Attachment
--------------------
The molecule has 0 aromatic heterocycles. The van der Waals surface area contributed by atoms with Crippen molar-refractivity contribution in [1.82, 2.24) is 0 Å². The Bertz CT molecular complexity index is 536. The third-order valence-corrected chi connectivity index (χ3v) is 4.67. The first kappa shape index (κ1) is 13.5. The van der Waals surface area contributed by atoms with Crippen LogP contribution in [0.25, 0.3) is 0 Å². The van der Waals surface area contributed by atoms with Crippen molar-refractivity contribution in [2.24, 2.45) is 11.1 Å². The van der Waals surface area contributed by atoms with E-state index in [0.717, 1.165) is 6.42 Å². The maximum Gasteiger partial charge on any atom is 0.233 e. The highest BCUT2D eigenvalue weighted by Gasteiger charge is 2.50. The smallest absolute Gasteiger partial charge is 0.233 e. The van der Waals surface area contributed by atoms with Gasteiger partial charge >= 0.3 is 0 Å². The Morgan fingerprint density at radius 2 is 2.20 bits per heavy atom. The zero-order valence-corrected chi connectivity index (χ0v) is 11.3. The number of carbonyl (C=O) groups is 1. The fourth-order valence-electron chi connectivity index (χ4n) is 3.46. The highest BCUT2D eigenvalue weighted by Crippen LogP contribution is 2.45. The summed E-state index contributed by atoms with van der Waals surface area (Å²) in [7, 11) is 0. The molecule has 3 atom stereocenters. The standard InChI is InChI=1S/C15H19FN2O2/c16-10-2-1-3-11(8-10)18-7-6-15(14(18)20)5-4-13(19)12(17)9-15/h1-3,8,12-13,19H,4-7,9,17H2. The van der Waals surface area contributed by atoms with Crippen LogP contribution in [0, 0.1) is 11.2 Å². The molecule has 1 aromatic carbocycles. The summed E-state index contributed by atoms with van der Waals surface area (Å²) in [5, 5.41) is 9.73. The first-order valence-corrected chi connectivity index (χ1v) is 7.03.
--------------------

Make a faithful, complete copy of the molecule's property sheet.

The molecule has 0 aromatic heterocycles. The van der Waals surface area contributed by atoms with Crippen molar-refractivity contribution in [1.82, 2.24) is 0 Å². The Bertz CT molecular complexity index is 536. The third-order valence-corrected chi connectivity index (χ3v) is 4.67. The first kappa shape index (κ1) is 13.5. The van der Waals surface area contributed by atoms with Crippen LogP contribution in [0.25, 0.3) is 0 Å². The van der Waals surface area contributed by atoms with Crippen molar-refractivity contribution in [2.24, 2.45) is 11.1 Å². The van der Waals surface area contributed by atoms with E-state index in [0.717, 1.165) is 6.42 Å². The maximum Gasteiger partial charge on any atom is 0.233 e. The highest BCUT2D eigenvalue weighted by Gasteiger charge is 2.50. The smallest absolute Gasteiger partial charge is 0.233 e. The van der Waals surface area contributed by atoms with Gasteiger partial charge >= 0.3 is 0 Å². The Morgan fingerprint density at radius 2 is 2.20 bits per heavy atom. The zero-order valence-corrected chi connectivity index (χ0v) is 11.3. The number of carbonyl (C=O) groups is 1. The fourth-order valence-electron chi connectivity index (χ4n) is 3.46. The highest BCUT2D eigenvalue weighted by Crippen LogP contribution is 2.45. The summed E-state index contributed by atoms with van der Waals surface area (Å²) in [7, 11) is 0. The molecule has 3 atom stereocenters. The standard InChI is InChI=1S/C15H19FN2O2/c16-10-2-1-3-11(8-10)18-7-6-15(14(18)20)5-4-13(19)12(17)9-15/h1-3,8,12-13,19H,4-7,9,17H2. The van der Waals surface area contributed by atoms with Crippen LogP contribution in [0, 0.1) is 11.2 Å². The molecule has 1 aromatic carbocycles. The summed E-state index contributed by atoms with van der Waals surface area (Å²) in [5, 5.41) is 9.73. The first-order valence-corrected chi connectivity index (χ1v) is 7.03.